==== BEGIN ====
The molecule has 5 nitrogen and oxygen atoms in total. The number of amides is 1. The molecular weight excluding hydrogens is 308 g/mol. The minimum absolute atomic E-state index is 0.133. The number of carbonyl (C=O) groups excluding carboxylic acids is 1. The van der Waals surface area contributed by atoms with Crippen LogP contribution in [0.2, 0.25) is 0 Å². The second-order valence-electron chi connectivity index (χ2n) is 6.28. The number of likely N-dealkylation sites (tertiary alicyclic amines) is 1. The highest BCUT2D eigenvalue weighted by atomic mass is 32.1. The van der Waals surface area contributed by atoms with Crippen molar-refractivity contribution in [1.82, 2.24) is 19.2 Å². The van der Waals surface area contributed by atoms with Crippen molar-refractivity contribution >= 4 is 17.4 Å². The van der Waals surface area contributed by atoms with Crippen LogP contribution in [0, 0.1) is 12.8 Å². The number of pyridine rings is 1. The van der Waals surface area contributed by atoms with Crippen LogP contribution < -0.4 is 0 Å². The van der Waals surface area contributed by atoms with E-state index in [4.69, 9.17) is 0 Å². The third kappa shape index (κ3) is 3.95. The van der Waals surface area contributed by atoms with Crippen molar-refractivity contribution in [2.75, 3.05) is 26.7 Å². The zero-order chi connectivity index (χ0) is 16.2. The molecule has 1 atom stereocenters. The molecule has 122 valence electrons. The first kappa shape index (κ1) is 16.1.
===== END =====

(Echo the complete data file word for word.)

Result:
The molecule has 5 nitrogen and oxygen atoms in total. The number of amides is 1. The molecular weight excluding hydrogens is 308 g/mol. The minimum absolute atomic E-state index is 0.133. The number of carbonyl (C=O) groups excluding carboxylic acids is 1. The van der Waals surface area contributed by atoms with Crippen LogP contribution in [0.2, 0.25) is 0 Å². The second-order valence-electron chi connectivity index (χ2n) is 6.28. The number of likely N-dealkylation sites (tertiary alicyclic amines) is 1. The highest BCUT2D eigenvalue weighted by atomic mass is 32.1. The van der Waals surface area contributed by atoms with Crippen molar-refractivity contribution in [1.82, 2.24) is 19.2 Å². The van der Waals surface area contributed by atoms with Crippen molar-refractivity contribution >= 4 is 17.4 Å². The van der Waals surface area contributed by atoms with Crippen LogP contribution in [0, 0.1) is 12.8 Å². The number of pyridine rings is 1. The van der Waals surface area contributed by atoms with Crippen LogP contribution < -0.4 is 0 Å². The van der Waals surface area contributed by atoms with E-state index in [4.69, 9.17) is 0 Å². The third kappa shape index (κ3) is 3.95. The van der Waals surface area contributed by atoms with Crippen molar-refractivity contribution in [2.75, 3.05) is 26.7 Å². The zero-order chi connectivity index (χ0) is 16.2. The molecule has 1 atom stereocenters. The molecule has 122 valence electrons. The first kappa shape index (κ1) is 16.1.